Most of the rest would die soon after, as the plants and animals that they consumed went extinct, ushering in a food crisis.  In the absence of agriculture, and intensive agriculture that is, the population decline would be nothing short of a collapse.  Had our technological evolution not taken place, but our population somehow exploded to today’s 8 billion, the impact on the planet of 8 billion “sustainable humans” might have been similarly devastating to that of the industrial revolution. The one difference would be that in the case of 8 billion primitives on the planet, we may not have a climate crisis, but only the ecological crisis.  Though one can make the argument that the amount of primitive barbeques lighting up every night on Earth across a population of 8 billion may actually push emissions up, over time.  I leave this calculation to a mathematician. What IS simple math however is that it really doesn’t matter how much we reduce our “per capita impact” on Earth. Our total impact on the planet will continue to be far beyond what the planet can sustain without its biotic and climate systems collapsing, if our population stays at the current level.

We live under the delusion that our modern food production systems have eliminated all risks to our food security.  But in fact, we still depend on the both the climate system and animals such as bees, for this food production system to function.  1 out of 3 mouthfuls of our food, 90% of wild plants and 75% of global crops depend on insect pollination. We may read headlines about wars and supply chain issues affecting our food, but it is the rapidly disappearing insect kingdom and the also rapidly disappearing stable weather required for agriculture that are vanishing in the background.  Humans only undertake part of the work in this otherwise “modern” food production system.  The weather and the insects do most of the heavy lifting.

One of the biggest illusions that many in the environmental movement still hold is that humans were once a sustainable species. It is an argument that doesn’t stand its ground from a biological perspective.  Our brain has barely changed since then.  We are the same species, biologically:  with the same anxieties, the same need to hoard, to compete for resources.  We may have new technologies to achieve our goals, but the goals themselves have not changed.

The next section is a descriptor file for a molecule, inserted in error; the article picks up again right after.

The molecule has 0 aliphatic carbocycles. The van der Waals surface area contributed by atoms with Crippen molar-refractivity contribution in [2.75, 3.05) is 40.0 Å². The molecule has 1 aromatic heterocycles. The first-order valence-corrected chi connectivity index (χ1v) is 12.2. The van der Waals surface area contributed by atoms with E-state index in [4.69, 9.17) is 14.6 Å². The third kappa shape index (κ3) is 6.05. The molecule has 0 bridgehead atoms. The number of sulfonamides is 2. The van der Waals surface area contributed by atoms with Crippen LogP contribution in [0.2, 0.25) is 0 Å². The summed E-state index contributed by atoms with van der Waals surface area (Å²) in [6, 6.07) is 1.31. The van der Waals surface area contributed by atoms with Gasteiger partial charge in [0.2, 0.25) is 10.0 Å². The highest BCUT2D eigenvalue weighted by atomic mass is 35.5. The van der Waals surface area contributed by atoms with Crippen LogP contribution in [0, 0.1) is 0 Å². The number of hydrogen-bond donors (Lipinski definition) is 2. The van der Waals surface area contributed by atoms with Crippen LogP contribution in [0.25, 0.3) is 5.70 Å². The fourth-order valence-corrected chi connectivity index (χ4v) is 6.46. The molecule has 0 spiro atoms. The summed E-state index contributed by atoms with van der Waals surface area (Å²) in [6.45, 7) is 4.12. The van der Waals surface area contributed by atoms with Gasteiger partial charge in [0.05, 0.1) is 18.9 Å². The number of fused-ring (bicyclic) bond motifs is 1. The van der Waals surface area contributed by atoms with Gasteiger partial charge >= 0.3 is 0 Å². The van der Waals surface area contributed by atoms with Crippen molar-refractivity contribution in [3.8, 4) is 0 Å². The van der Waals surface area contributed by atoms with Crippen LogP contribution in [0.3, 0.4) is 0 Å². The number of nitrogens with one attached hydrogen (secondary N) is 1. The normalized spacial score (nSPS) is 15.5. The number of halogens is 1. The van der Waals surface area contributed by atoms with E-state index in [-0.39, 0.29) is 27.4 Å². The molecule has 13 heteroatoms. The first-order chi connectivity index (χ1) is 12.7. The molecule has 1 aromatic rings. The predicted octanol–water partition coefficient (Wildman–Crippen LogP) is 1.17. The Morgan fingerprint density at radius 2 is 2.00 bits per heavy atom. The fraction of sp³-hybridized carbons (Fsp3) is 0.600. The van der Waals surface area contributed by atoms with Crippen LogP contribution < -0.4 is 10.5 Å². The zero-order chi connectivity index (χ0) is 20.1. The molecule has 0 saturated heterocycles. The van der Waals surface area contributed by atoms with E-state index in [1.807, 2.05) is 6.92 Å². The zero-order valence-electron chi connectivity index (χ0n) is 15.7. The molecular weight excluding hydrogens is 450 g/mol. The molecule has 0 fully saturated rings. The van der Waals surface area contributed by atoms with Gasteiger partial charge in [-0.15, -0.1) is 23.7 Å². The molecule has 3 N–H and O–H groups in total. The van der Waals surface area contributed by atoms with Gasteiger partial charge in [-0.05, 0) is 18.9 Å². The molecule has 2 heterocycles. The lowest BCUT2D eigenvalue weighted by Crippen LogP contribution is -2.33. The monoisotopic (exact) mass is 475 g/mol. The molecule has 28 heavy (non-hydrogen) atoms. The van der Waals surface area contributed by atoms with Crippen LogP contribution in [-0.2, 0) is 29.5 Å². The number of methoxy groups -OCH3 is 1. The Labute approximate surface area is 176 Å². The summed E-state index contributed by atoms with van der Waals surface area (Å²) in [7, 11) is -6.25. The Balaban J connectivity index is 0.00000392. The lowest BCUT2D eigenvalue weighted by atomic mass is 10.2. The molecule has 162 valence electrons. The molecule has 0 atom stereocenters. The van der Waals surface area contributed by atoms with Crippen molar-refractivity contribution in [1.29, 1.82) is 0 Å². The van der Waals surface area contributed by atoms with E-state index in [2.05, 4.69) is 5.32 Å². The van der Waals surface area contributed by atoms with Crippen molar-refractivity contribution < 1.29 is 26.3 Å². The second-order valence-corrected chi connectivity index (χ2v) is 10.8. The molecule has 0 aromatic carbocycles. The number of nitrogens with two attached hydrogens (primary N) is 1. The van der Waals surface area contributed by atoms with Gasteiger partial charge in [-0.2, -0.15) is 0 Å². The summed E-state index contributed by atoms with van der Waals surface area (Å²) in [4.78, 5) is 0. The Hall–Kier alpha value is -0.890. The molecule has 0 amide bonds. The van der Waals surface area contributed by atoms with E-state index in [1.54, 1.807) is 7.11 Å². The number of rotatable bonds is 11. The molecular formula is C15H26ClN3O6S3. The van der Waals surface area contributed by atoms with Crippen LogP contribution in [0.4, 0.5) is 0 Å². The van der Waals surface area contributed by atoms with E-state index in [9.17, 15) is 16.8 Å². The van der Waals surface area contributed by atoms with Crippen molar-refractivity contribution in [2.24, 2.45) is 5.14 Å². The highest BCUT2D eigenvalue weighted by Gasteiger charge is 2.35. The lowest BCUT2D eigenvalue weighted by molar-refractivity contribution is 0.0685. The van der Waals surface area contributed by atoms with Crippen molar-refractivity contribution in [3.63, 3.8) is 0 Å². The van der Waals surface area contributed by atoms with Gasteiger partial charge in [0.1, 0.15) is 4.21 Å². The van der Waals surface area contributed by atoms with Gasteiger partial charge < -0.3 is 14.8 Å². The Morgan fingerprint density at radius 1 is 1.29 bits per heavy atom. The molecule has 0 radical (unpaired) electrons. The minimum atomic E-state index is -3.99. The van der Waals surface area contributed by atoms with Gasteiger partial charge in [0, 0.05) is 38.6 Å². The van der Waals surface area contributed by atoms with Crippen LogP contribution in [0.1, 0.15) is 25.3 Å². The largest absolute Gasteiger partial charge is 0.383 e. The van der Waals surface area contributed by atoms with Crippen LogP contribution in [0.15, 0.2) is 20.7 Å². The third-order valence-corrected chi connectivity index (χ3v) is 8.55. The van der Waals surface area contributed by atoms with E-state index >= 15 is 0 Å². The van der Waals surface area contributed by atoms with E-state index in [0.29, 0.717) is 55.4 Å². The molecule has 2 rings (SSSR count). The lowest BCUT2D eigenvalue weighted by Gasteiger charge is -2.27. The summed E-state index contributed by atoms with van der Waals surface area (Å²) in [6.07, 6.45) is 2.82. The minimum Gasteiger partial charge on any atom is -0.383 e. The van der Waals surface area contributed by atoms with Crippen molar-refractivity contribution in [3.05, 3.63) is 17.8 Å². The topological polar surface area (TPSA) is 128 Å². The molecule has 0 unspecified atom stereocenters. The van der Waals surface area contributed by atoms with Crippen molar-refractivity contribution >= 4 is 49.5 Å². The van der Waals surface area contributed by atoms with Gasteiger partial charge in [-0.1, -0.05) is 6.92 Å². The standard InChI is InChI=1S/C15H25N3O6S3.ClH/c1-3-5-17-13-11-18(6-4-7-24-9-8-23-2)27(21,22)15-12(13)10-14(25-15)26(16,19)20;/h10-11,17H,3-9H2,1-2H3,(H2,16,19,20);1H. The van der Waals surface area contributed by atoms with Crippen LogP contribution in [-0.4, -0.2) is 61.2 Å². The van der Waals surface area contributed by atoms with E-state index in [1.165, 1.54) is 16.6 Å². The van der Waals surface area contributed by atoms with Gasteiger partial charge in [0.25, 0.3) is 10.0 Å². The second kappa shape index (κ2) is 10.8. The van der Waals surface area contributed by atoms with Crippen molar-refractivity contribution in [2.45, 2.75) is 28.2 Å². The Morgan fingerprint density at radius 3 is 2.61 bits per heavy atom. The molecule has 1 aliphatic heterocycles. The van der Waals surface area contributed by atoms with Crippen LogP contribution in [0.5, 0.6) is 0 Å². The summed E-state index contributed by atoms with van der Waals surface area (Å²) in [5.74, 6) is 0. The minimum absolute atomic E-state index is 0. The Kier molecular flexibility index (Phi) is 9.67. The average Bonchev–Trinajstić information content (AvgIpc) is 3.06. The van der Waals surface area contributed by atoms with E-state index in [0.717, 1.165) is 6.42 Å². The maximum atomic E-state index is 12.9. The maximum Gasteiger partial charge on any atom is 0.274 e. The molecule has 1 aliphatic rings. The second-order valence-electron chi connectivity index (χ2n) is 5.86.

The myth of primitive humans living in peaceful harmony with Earth, singing songs to the stars before falling asleep in front of the fire needs to end.  Yes, primitive humans did have a higher appreciation for Earth.  They did have more gratitude and respect for the power and abundance of nature.  They did reuse and recycle more than us.  But they, like the humans of today, assumed that this abundance was limitless, infinite, inexhaustible, in the same way that today’s humans walk through the supermarket and think that all these foods will be continuously replenished by themselves, until the end of time. 

People are still foragers at heart – only that rather than walking through a forest, they have bulldozed the forest to build supermarket shelves to walk through instead.  The food in these supermarkets arrives on trucks, ships and intercontinental flights.  By the time it reaches our stomach people have been exploited, animals have choked on the plastic packaging, and an entire planet has seen its climate change.  As long as the Earth destruction machine is wired deep into the fabric of our society, culture, economy and salaries, we are all criminal accomplices in the ongoing decimation of Earth.

Only when all of us are much poorer, some even starving, will we look back and realise that what we considered a normal, entitled existence, was in fact a life of normalised excess.  The tragedy of the human species, and ironically, the ultimate reason for its eventual demise, is that it just never knew how to be mediocre. It never knew how to pace itself, stop and smell the roses, or the disturbing funk of extinction it left behind every single time.  It is a species that has simply forgotten how to just “be”, and be happy simply by virtue of existing.

George is an author, researcher, podcast host, chemist, molecular biologist and food scientist. You can follow him on Twitter @99blackbaloons , listen to his Spotify podcast George reads George, sign up for blog alerts below, or enjoy his books